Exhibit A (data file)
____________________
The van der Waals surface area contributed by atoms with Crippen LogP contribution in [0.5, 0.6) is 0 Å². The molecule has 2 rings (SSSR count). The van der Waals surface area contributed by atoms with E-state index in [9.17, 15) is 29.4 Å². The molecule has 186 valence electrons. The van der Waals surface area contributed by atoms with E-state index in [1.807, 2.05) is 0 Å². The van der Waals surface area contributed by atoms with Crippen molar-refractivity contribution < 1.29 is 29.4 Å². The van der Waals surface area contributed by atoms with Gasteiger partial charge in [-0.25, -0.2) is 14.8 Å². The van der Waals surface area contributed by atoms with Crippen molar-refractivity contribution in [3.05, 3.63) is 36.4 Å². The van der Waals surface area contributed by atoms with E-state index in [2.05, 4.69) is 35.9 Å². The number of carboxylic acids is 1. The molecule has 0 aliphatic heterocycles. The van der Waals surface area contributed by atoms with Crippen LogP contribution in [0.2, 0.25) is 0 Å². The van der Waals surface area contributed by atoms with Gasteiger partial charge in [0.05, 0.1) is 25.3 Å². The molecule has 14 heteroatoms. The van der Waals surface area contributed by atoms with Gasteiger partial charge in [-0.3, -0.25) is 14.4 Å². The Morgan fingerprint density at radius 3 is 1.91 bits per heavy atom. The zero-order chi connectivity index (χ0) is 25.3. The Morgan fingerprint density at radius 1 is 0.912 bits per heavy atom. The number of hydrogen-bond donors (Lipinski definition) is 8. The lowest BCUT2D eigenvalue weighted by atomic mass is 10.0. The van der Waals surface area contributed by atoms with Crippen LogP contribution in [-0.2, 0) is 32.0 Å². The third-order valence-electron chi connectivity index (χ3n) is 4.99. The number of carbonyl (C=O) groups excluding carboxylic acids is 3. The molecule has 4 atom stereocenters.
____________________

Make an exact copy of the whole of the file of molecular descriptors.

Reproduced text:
The van der Waals surface area contributed by atoms with Crippen LogP contribution in [0.5, 0.6) is 0 Å². The molecule has 2 rings (SSSR count). The van der Waals surface area contributed by atoms with E-state index in [9.17, 15) is 29.4 Å². The molecule has 186 valence electrons. The van der Waals surface area contributed by atoms with E-state index in [1.807, 2.05) is 0 Å². The van der Waals surface area contributed by atoms with Crippen molar-refractivity contribution < 1.29 is 29.4 Å². The van der Waals surface area contributed by atoms with Gasteiger partial charge in [-0.25, -0.2) is 14.8 Å². The van der Waals surface area contributed by atoms with Crippen molar-refractivity contribution in [3.05, 3.63) is 36.4 Å². The van der Waals surface area contributed by atoms with E-state index in [2.05, 4.69) is 35.9 Å². The number of carboxylic acids is 1. The molecule has 0 aliphatic heterocycles. The van der Waals surface area contributed by atoms with Crippen LogP contribution in [0.2, 0.25) is 0 Å². The van der Waals surface area contributed by atoms with Gasteiger partial charge in [0.05, 0.1) is 25.3 Å². The molecule has 14 heteroatoms. The van der Waals surface area contributed by atoms with Gasteiger partial charge in [-0.3, -0.25) is 14.4 Å². The Morgan fingerprint density at radius 3 is 1.91 bits per heavy atom. The zero-order chi connectivity index (χ0) is 25.3. The Morgan fingerprint density at radius 1 is 0.912 bits per heavy atom. The number of hydrogen-bond donors (Lipinski definition) is 8. The lowest BCUT2D eigenvalue weighted by atomic mass is 10.0. The van der Waals surface area contributed by atoms with Crippen LogP contribution in [-0.2, 0) is 32.0 Å². The third-order valence-electron chi connectivity index (χ3n) is 4.99. The number of carbonyl (C=O) groups excluding carboxylic acids is 3. The molecule has 4 atom stereocenters.